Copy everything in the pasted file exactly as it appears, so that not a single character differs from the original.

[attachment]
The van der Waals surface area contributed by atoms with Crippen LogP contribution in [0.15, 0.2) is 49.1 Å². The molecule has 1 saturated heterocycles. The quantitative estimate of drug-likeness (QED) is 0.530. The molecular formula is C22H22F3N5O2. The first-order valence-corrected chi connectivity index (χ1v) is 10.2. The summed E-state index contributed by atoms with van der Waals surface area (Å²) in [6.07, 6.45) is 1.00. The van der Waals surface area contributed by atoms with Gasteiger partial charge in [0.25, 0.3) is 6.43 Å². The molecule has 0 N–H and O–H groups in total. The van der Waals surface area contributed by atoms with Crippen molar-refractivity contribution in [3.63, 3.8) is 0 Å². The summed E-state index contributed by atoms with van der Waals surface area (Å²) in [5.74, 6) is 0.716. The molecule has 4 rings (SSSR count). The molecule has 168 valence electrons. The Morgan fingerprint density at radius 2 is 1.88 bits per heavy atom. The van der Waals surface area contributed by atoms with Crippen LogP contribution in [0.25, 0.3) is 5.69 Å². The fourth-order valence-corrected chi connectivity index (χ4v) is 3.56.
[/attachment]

The van der Waals surface area contributed by atoms with Crippen LogP contribution in [0.15, 0.2) is 49.1 Å². The molecule has 1 saturated heterocycles. The quantitative estimate of drug-likeness (QED) is 0.530. The molecular formula is C22H22F3N5O2. The first-order valence-corrected chi connectivity index (χ1v) is 10.2. The summed E-state index contributed by atoms with van der Waals surface area (Å²) in [6.07, 6.45) is 1.00. The van der Waals surface area contributed by atoms with Gasteiger partial charge in [0.25, 0.3) is 6.43 Å². The molecule has 0 N–H and O–H groups in total. The van der Waals surface area contributed by atoms with Crippen molar-refractivity contribution in [3.63, 3.8) is 0 Å². The summed E-state index contributed by atoms with van der Waals surface area (Å²) in [5.74, 6) is 0.716. The molecule has 4 rings (SSSR count). The molecule has 168 valence electrons. The Morgan fingerprint density at radius 2 is 1.88 bits per heavy atom. The van der Waals surface area contributed by atoms with Crippen LogP contribution in [0.25, 0.3) is 5.69 Å². The fourth-order valence-corrected chi connectivity index (χ4v) is 3.56.